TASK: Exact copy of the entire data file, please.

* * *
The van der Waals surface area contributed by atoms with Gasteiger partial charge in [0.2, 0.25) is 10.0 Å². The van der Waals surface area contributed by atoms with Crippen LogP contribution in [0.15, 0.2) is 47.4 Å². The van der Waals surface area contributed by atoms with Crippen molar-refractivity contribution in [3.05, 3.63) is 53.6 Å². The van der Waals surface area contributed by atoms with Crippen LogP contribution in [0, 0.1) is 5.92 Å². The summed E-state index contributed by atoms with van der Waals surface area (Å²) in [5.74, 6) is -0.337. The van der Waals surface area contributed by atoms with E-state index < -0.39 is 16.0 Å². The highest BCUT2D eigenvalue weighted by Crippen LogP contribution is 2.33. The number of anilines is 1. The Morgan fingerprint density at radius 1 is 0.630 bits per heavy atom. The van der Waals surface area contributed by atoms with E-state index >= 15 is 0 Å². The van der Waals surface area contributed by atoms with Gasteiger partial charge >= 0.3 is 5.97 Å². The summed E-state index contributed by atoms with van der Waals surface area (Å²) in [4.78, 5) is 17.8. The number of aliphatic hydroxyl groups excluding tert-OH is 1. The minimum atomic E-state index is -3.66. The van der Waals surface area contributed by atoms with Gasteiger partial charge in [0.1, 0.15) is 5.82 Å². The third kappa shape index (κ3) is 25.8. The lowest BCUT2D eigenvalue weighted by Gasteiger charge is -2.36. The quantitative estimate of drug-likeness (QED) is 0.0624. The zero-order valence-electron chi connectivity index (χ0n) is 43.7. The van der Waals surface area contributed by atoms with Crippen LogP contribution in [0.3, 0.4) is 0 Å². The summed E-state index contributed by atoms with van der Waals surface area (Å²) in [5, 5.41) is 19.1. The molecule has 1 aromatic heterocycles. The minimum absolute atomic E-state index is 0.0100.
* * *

The van der Waals surface area contributed by atoms with Gasteiger partial charge in [0.2, 0.25) is 10.0 Å². The van der Waals surface area contributed by atoms with Crippen LogP contribution in [0.15, 0.2) is 47.4 Å². The van der Waals surface area contributed by atoms with Crippen molar-refractivity contribution in [3.05, 3.63) is 53.6 Å². The van der Waals surface area contributed by atoms with Crippen LogP contribution in [0, 0.1) is 5.92 Å². The summed E-state index contributed by atoms with van der Waals surface area (Å²) in [5.74, 6) is -0.337. The van der Waals surface area contributed by atoms with E-state index < -0.39 is 16.0 Å². The highest BCUT2D eigenvalue weighted by Crippen LogP contribution is 2.33. The number of anilines is 1. The Morgan fingerprint density at radius 1 is 0.630 bits per heavy atom. The van der Waals surface area contributed by atoms with E-state index >= 15 is 0 Å². The van der Waals surface area contributed by atoms with Gasteiger partial charge >= 0.3 is 5.97 Å². The summed E-state index contributed by atoms with van der Waals surface area (Å²) in [4.78, 5) is 17.8. The number of aliphatic hydroxyl groups excluding tert-OH is 1. The minimum atomic E-state index is -3.66. The van der Waals surface area contributed by atoms with Gasteiger partial charge in [0.1, 0.15) is 5.82 Å². The third kappa shape index (κ3) is 25.8. The lowest BCUT2D eigenvalue weighted by Gasteiger charge is -2.36. The quantitative estimate of drug-likeness (QED) is 0.0624. The zero-order valence-electron chi connectivity index (χ0n) is 43.7. The van der Waals surface area contributed by atoms with Crippen LogP contribution in [0.3, 0.4) is 0 Å². The summed E-state index contributed by atoms with van der Waals surface area (Å²) in [5, 5.41) is 19.1. The molecule has 1 aromatic heterocycles. The minimum absolute atomic E-state index is 0.0100.